on what the job of the Coast Guard entails and that they too are a volunteer
organization. Cliff Cunningham gave
the anchoring demo followed by Bob and Mo Parkinson with their demo on
the techniques of docking.
I would like to
thank everyone who participated and provided their boats, fuel, knowledge, time
and their experience to make this day such a wonderful learning experience and
A special thank you to the following volunteers who either
skippered or proctored and made this event possible:
Lalonde on Dock Holiday proctored by Don Taylor
Harvrink on Sunneke proctored by Nevio Corazzo
Meadley on Mr. Mustoffalees proctored by Ted Meadley
Graham on Selam proctored by George Eade
Cunningham on Clearwater proctored by Peter Vivian
and Mo Parkinson on Dorian I proctored by Ray Scott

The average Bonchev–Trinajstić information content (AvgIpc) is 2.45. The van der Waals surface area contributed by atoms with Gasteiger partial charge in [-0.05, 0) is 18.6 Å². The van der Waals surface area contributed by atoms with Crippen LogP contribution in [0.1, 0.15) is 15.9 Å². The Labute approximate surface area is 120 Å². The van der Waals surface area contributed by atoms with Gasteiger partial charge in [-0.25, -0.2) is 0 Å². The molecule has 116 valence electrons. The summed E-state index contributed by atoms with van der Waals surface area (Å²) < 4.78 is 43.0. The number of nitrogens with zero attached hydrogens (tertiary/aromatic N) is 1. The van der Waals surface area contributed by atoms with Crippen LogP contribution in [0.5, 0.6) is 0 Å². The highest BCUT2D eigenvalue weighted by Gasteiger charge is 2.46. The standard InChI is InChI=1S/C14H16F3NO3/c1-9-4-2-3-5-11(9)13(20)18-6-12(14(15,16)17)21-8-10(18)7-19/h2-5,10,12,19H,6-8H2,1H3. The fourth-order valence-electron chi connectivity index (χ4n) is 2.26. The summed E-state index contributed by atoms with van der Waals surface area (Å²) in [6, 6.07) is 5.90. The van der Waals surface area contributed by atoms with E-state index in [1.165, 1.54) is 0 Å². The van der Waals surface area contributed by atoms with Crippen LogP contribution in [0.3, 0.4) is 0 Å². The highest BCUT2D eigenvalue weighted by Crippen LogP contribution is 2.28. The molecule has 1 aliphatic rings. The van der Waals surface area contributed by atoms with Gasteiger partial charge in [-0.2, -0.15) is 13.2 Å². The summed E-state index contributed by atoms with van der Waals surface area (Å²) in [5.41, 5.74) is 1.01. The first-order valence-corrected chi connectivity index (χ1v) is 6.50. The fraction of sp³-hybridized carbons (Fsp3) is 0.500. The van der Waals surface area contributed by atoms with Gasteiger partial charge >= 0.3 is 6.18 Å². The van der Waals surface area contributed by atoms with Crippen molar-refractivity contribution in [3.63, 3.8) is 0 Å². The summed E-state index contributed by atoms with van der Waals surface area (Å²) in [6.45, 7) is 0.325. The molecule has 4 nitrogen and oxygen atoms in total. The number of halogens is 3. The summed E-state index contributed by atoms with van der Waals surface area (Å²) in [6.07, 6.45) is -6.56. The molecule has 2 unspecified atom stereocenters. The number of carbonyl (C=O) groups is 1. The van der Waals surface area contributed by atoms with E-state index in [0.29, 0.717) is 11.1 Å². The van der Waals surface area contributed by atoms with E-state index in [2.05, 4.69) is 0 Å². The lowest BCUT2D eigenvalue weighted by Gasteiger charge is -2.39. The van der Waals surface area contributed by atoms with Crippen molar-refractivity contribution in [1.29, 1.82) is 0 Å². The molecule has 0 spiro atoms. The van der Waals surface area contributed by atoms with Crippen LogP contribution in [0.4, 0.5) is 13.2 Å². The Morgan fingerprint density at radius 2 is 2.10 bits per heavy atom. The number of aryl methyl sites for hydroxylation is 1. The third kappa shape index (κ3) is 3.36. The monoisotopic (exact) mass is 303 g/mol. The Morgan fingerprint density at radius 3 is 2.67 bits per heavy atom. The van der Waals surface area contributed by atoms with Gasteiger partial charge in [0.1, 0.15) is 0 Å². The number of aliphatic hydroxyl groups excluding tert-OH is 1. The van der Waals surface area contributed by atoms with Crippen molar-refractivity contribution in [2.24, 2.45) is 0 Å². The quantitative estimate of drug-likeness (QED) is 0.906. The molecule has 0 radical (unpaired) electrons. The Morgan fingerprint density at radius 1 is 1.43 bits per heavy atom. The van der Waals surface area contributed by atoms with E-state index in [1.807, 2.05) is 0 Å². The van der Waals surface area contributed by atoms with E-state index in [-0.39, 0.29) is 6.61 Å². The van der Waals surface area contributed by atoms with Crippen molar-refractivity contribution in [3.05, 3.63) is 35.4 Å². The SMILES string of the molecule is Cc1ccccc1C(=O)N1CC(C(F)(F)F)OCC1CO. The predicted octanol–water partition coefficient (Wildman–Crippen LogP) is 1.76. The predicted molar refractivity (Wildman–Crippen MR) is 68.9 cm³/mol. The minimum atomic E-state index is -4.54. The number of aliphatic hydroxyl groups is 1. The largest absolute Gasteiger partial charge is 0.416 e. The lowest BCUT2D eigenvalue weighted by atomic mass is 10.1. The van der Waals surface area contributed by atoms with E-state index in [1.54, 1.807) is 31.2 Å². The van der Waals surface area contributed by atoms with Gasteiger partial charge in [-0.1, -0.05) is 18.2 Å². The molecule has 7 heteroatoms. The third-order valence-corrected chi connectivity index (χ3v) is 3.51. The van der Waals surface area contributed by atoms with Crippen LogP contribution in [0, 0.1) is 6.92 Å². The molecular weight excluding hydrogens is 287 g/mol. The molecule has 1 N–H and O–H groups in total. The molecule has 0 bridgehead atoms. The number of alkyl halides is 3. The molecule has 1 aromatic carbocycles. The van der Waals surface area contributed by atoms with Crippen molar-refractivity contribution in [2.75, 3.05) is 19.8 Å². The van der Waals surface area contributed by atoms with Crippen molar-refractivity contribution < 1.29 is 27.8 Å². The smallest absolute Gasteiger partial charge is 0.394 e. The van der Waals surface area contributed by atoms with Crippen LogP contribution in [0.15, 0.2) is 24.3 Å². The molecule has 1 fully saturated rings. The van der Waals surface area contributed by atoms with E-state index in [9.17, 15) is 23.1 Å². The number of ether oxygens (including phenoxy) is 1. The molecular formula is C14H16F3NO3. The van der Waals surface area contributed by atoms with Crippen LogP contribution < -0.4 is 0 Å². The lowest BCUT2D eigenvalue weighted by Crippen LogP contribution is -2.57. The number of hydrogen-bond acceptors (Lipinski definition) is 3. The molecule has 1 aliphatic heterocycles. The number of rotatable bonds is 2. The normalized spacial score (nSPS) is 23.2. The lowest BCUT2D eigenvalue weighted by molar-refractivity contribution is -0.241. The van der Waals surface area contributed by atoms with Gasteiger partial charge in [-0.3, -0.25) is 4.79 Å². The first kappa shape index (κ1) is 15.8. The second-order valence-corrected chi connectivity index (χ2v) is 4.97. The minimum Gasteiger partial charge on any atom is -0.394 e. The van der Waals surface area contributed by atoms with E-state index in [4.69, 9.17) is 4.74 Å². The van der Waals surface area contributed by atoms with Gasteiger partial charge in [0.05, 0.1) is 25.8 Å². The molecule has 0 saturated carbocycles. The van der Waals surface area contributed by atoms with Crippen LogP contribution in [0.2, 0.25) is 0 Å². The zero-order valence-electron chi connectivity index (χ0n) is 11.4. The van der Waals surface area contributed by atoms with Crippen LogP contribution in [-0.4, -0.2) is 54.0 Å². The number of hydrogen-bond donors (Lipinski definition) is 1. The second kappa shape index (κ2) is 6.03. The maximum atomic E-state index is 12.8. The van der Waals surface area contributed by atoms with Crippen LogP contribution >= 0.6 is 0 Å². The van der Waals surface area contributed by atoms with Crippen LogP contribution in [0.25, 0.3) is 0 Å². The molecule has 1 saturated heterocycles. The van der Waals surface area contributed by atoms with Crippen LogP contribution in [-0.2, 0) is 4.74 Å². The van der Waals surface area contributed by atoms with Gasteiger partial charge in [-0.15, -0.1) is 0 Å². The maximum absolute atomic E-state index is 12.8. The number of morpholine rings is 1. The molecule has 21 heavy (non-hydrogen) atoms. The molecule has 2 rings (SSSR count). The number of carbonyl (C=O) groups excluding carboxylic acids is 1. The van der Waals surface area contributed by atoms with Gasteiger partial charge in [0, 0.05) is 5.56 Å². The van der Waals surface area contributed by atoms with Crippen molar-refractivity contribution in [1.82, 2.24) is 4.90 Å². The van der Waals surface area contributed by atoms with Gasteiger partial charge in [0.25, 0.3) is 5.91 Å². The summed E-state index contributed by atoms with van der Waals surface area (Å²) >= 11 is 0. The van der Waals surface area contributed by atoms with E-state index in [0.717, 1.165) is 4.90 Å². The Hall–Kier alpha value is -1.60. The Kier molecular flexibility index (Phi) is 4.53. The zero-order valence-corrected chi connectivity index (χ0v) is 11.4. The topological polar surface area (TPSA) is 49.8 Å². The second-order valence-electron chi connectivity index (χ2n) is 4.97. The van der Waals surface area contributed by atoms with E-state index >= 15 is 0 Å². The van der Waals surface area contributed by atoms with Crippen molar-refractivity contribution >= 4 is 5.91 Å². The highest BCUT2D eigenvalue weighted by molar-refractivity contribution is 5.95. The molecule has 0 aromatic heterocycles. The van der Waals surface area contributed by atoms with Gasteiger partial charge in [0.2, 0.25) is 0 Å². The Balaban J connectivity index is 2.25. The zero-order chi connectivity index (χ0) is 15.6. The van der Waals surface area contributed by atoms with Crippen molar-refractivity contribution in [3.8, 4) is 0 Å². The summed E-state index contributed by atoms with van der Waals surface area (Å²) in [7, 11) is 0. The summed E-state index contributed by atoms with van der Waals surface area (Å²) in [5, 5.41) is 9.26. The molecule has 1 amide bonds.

Franklin on Merlin proctored by Warren Franklin
Winn on Island High proctored by John Hudson
Forsyth on Mer Blue proctored by Ruth Jones
Simpson on Senga proctored by George McClure
Martin Pepper on A Fine Madness proctored by Barry Levi.
Student Cruise Captain
Saanich Peninsula Squadron
Natural Marine and Head-O-Matic
Cash Discount Programs
part of the growing
and Green Boating programs across Canada, a spring 2002 purchase of any
combination of 3 Natural Marine
EcoLogo or Head-O-matic
products will get an immediate
$3.50 total CASH BACK.
The Environment Canada EcoLogo now recognized in over 30 countries clearly signifies boat care products that truly meet environmental standards and have less impact on our boating waters.
New Product Total marine battery maintenance for less that $1.00 per year! We can also get a $5.00 instant cash rebate on any of 500 ml bottle #4826 of water based Battery Equalizer. This product, available at leading marine stores (if not show them this article) can be up to triple the life of old or new marine starting or deep cycle batteries. One bottle treats up to 5 batteries. Environmentally, a lot fewer lead/acid batteries will now be going to landfill or recycling.
your local marine store or Canadian
Tire Corporation receipts to Alex Milne Associates Ltd., 6803 Steeles
Ave. West, Etobicoke, Ont., Canada M9V 4R9